With the second largest known reserves of coal in the world Russia could easily take over from Australia and become the world leader in making money out of “black gold.” Not to mention the diplomatic and strategic advantages.
The Greens and others like Joe Biden and the US Democrats passionately want to see coal stay in the ground in the western world and that would hand the world coal market to Russia on a platter. Whose side are they on?
Read a roundup of commentary on the Soviet coal initiatives.
Russia is spending more than $10 billion on railroad upgrades that will help boost exports of the commodity. Authorities will use prisoners to help speed the work, reviving a reviled Soviet-era tradition.
The project to modernize and expand railroads that run to Russia’s Far Eastern ports is part of a broader push to make the nation among the last standing in fossil fuel exports as other countries switch to greener alternatives. The government is betting that coal consumption will continue to rise in big Asian markets like China even as it dries up elsewhere.
They are betting on a sure thing. The developing nations in the world are determined to have a better future and it will be powered by coal more that anything else. China and India are the most obvious users with a huge potential demand to be satisfied for decades to come. And China is especially active in financing and building coal stations in other parts of the world. The Global Warming Policy Forum provided an overview of coal prospects and projects around the world.
China funds more than 70% of all new coal plants being built globally. It is reported that, “Nearly all of the 60 new coal plants planned across Eurasia, South America and Africa –70 gigawatts of coal power in all – are financed almost exclusively by Chinese banks.” Among the most recent of its coal investment is the $3 Billion coal plant in Zimbabwe. With its “Belt and Road initiative”, China is helping around 150 countries with fossil fuel production and coal technology. Beijing is unlikely to compromise on its Belt and Road Initiative, especially when most of the countries relying on its help are developing countries that desperately seek fossil fuel driven energy growth.
Indian government officials have gone on record to reiterate the importance of coal to the country’s future energy prospects and continue to announce major investments to boost production.
For Africa, coal is not an option, but a necessity. Energy access is the foundation of any economy and much of Africa is nowhere close to alleviating the rampant energy poverty in the continent. Scientific American reported that, “more than 60 percent of Africans are without basic energy services and coal, oil and natural gas may be a necessary bridge.”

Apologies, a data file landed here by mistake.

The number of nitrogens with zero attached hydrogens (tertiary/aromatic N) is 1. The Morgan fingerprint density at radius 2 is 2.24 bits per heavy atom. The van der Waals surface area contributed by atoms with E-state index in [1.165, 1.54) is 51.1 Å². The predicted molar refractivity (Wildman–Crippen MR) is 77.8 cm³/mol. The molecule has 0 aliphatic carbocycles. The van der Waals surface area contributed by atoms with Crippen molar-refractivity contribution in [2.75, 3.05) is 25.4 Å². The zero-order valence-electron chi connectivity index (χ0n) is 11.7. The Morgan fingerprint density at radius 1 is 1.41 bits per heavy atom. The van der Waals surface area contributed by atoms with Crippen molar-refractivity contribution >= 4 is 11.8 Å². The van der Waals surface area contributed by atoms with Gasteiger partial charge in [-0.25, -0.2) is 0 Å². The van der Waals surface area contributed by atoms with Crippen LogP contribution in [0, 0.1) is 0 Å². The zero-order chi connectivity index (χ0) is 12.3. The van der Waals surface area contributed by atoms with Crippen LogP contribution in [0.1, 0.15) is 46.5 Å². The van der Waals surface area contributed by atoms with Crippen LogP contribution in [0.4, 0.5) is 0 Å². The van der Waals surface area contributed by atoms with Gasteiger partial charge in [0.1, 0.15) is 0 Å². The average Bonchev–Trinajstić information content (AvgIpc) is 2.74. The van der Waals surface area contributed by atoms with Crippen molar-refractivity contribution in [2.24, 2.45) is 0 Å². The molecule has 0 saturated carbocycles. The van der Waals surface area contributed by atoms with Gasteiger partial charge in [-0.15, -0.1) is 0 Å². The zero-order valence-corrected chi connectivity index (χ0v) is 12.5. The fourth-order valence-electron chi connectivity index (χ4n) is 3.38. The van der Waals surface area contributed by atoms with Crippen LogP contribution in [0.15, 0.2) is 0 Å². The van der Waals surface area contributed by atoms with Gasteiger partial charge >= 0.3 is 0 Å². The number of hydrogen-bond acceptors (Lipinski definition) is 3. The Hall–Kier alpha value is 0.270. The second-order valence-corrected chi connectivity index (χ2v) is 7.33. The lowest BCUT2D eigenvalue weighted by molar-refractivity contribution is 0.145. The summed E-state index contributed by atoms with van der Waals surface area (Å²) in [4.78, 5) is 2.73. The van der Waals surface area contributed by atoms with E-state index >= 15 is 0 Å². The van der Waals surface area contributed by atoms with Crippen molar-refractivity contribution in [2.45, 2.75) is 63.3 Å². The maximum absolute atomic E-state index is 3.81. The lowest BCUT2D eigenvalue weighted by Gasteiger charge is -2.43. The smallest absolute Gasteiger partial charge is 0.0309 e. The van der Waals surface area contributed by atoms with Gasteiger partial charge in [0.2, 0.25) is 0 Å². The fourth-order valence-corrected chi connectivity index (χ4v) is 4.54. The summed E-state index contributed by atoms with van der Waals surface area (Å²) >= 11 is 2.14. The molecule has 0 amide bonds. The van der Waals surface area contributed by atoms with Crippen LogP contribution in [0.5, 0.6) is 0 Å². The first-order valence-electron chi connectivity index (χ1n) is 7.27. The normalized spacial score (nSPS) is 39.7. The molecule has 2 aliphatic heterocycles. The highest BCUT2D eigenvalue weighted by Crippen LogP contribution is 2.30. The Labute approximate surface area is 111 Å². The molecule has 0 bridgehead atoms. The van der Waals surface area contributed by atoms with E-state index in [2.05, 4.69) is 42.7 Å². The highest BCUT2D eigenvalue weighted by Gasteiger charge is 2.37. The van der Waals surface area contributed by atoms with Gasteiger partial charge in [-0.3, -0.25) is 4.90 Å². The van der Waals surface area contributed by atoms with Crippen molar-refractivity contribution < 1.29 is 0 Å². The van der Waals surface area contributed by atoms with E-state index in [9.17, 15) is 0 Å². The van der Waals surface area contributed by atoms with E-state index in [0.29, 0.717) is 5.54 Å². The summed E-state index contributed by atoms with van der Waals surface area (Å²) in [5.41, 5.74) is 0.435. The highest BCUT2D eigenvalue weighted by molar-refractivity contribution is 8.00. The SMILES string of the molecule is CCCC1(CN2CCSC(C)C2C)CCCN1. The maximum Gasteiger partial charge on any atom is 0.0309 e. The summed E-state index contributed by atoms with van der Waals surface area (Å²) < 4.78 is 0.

Even big banks continue to be indirect funders of coal projects. HSBC is now confirmed to be indirectly aiding the development of more than 70 new coal plants in Asian and African countries, including Bangladesh, China, India, Indonesia, Japan, Madagascar, Pakistan, the Philippines, South Africa, South Korea and Vietnam.
The continued coal demand in Asia-Pacific countries has also kindled prospects of increase in exports from Russia and the U.S. During the past two decades Russia has registered a 2.9% increase in coal production and 9.6% increase in coal export. It is estimated that if Russia continues to produce coal at 440 million tonnes a year (the current rate), its coal reserves will last for the next 370 years. The reserves are the second largest in the world, next to those in the U.S.
Even the US is still participating in the push for coal, whatever the administration wants or says, with exports of thermal coal around 9.4 million mt of U.S. thermal coal in the first quarter of 2021, “up from 7.5 million mt in the same period last year.”
From the comments, courtesy of Old Ozzie
4 Articles on Coal Fired Power by Anton Lang uses the screen name of TonyfromOz, and he writes at this site, PA Pundits International on topics related to electrical power generation, from all sources, concentrating mainly on Renewable Power, and how the two most favoured methods of renewable power generation, Wind Power and all versions of Solar Power, fail comprehensively to deliver levels of power required to replace traditional power generation. His Bio is at this link.
The Benefits That Coal Fired Power Gave Us – UPDATE May 2021
1. Coal Fired Power Dying – Not So Fast – Part One – Introduction
2. Coal Fired Power Dying – Not So Fast – Part Two – Electrical Power Generation In China
3. Coal Fired Power Dying – Not So Fast – Part Three – Coal Fired Power In China
4. Coal Fired Power Dying – Not So Fast – Part Four – SteamH, The Future For Coal Fired Power